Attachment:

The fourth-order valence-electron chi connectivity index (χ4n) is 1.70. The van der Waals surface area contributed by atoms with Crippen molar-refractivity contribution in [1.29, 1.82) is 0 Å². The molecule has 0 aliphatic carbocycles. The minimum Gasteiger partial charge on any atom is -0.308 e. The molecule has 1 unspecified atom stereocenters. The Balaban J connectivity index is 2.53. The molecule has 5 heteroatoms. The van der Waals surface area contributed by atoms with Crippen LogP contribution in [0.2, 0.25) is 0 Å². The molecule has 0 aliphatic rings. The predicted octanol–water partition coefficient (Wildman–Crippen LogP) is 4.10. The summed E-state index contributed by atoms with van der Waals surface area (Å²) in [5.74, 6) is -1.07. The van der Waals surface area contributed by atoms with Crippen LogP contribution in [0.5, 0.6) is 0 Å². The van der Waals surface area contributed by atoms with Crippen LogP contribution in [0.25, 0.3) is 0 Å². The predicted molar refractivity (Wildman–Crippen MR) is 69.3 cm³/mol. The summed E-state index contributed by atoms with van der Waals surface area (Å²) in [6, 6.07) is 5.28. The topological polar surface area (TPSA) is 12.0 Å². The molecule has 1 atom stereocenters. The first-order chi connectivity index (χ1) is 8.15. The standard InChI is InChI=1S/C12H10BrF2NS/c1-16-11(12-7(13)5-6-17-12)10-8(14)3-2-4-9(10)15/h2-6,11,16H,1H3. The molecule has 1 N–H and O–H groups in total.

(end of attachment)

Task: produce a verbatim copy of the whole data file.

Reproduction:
The fourth-order valence-electron chi connectivity index (χ4n) is 1.70. The van der Waals surface area contributed by atoms with Crippen molar-refractivity contribution in [1.29, 1.82) is 0 Å². The molecule has 0 aliphatic carbocycles. The minimum Gasteiger partial charge on any atom is -0.308 e. The molecule has 1 unspecified atom stereocenters. The Balaban J connectivity index is 2.53. The molecule has 5 heteroatoms. The van der Waals surface area contributed by atoms with Crippen LogP contribution in [0.2, 0.25) is 0 Å². The molecule has 0 aliphatic rings. The predicted octanol–water partition coefficient (Wildman–Crippen LogP) is 4.10. The summed E-state index contributed by atoms with van der Waals surface area (Å²) in [5.74, 6) is -1.07. The van der Waals surface area contributed by atoms with Crippen LogP contribution in [0.5, 0.6) is 0 Å². The van der Waals surface area contributed by atoms with Crippen LogP contribution in [0.25, 0.3) is 0 Å². The predicted molar refractivity (Wildman–Crippen MR) is 69.3 cm³/mol. The summed E-state index contributed by atoms with van der Waals surface area (Å²) in [6, 6.07) is 5.28. The topological polar surface area (TPSA) is 12.0 Å². The molecule has 1 atom stereocenters. The first-order chi connectivity index (χ1) is 8.15. The standard InChI is InChI=1S/C12H10BrF2NS/c1-16-11(12-7(13)5-6-17-12)10-8(14)3-2-4-9(10)15/h2-6,11,16H,1H3. The molecule has 1 N–H and O–H groups in total.